Over the past year, I've been privileged to participate in the Royal Society for the Arts' Adelphi Project, through which a distinguished drafting committee worked to create a charter of public rights in copyright, patent, trademark and related rights.
The Charter is intended to be used as a litmus test by governments that are considering new exclusive rights over knowledge goods. These rights are usually granted without any evidence of their promised benefits. As my fellow drafter Jamie Boyle says, "it's as if the FDA made drug approvals by relying on speeches by pharmaceutical companies and looking at tarot cards."
The Adelphi Charter marks the first-ever set of empirical principles for evaluating newe xclusive rights proposals. For the first time, we have a test we can hold our lawmakers accountable to. I'm very proud to have been a part of it:
We call upon governments and the international community to adopt these principles.
1. Laws regulating intellectual property must serve as means of achieving creative, social and economic ends and not as ends in themselves.
2. These laws and regulations must serve, and never overturn, the basic human rights to health, education, employment and cultural life.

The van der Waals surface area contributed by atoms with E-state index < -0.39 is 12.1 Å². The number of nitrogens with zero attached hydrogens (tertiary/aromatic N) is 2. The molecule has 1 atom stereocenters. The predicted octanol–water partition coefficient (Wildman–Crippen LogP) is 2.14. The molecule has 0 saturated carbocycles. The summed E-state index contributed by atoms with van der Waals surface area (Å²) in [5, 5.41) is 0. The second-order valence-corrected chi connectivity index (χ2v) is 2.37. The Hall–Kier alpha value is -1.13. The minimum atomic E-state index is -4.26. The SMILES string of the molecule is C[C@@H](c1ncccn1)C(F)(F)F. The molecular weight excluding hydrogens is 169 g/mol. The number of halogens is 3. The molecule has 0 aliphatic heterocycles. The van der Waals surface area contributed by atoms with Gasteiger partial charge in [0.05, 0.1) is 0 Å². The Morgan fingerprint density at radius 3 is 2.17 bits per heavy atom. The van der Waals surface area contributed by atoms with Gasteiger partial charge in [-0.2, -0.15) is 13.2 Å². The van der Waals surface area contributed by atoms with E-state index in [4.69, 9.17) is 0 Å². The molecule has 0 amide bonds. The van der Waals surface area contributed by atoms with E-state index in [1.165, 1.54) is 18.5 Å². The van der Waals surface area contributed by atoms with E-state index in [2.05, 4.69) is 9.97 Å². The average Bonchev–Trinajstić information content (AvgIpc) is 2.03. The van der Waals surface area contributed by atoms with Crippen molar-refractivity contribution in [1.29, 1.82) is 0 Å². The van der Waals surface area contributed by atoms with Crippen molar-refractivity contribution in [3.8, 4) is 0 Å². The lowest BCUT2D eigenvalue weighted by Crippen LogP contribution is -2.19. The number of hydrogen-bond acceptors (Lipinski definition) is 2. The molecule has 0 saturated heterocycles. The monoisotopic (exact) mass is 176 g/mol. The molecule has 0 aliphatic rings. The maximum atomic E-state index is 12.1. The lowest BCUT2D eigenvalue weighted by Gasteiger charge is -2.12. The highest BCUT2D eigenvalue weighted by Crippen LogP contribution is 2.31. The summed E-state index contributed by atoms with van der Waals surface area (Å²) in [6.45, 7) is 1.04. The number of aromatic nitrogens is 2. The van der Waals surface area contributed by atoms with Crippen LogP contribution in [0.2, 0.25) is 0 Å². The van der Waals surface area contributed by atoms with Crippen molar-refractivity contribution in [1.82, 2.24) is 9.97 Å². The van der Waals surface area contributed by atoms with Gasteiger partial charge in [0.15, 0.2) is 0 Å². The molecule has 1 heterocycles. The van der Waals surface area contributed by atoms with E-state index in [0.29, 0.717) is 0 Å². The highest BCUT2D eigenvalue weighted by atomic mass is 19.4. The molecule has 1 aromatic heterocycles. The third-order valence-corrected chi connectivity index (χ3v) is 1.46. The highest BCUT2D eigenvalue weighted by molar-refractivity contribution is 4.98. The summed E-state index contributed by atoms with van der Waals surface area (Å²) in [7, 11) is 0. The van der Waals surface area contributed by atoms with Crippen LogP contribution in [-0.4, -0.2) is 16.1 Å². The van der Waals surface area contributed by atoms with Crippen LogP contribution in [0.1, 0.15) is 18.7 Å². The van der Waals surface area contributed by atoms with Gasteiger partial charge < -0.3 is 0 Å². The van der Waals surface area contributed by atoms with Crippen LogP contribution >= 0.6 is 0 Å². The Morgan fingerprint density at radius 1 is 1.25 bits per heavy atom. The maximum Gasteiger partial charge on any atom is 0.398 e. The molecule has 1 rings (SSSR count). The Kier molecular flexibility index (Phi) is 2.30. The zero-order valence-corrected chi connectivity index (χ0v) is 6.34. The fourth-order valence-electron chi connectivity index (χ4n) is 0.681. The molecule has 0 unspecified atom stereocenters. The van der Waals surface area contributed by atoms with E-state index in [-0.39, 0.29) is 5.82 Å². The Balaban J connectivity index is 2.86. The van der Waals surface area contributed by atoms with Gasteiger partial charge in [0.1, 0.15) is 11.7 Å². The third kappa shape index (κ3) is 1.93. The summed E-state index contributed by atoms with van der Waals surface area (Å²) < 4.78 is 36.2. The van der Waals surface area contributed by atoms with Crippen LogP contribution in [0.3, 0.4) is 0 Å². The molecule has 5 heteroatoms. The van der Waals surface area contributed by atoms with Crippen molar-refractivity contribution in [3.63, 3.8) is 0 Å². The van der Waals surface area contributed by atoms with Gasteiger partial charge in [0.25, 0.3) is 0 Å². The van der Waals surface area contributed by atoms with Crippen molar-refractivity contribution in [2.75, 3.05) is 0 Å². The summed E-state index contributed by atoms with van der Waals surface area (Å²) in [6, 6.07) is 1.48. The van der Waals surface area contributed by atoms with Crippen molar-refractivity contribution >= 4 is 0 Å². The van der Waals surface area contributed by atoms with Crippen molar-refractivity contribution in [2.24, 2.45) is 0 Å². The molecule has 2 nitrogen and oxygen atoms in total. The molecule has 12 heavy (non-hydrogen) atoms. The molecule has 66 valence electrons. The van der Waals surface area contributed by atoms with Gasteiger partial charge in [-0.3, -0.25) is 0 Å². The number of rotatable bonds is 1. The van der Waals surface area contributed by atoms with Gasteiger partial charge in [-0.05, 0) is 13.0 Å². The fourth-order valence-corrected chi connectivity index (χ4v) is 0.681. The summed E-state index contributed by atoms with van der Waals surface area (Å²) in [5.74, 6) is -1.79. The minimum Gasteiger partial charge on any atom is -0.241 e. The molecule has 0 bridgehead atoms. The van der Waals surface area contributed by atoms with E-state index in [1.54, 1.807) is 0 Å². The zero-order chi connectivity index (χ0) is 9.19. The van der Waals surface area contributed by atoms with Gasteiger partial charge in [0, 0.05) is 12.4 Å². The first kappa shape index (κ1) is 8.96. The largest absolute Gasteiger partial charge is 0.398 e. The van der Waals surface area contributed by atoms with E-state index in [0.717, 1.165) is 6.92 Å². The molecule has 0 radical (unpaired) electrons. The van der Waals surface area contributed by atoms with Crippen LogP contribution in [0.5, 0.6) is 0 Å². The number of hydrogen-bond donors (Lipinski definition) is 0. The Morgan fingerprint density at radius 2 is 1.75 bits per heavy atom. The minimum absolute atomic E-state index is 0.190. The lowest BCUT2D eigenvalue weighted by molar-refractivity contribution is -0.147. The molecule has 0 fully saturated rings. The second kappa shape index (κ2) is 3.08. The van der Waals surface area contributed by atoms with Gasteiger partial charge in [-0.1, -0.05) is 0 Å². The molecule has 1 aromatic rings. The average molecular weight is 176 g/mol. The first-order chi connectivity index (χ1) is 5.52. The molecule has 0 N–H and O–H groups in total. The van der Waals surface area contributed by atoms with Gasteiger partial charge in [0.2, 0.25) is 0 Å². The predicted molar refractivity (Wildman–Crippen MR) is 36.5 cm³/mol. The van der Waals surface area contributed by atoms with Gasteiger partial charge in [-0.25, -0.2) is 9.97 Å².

3. The public interest requires a balance between the public domain and private rights. It also requires a balance between the free competition that is essential for economic vitality and the monopoly rights granted by intellectual property laws.
4. Intellectual property protection must not be extended to abstract ideas, facts or data.
5. Patents must not be extended over mathematical models, scientific theories, computer code, methods for teaching, business processes, methods of medical diagnosis, therapy or surgery.
6. Copyright and patents must be limited in time and their terms must not extend beyond what is proportionate and necessary.
7. Government must facilitate a wide range of policies to stimulate access and innovation, including non-proprietary models such as open source software licensing and open access to scientific literature.
8. Intellectual property laws must take account of developing countries' social and economic circumstances.
9. In making decisions about intellectual property law, governments should adhere to these rules:
* There must be an automatic presumption against creating new areas of intellectual property protection, extending existing privileges or extending the duration of rights.
* The burden of proof in such cases must lie on the advocates of change.
* Change must be allowed only if a rigorous analysis clearly demonstrates that it will promote people's basic rights and economic well-being.
* Throughout, there should be wide public consultation and a comprehensive, objective and transparent assessment of public benefits and detriments.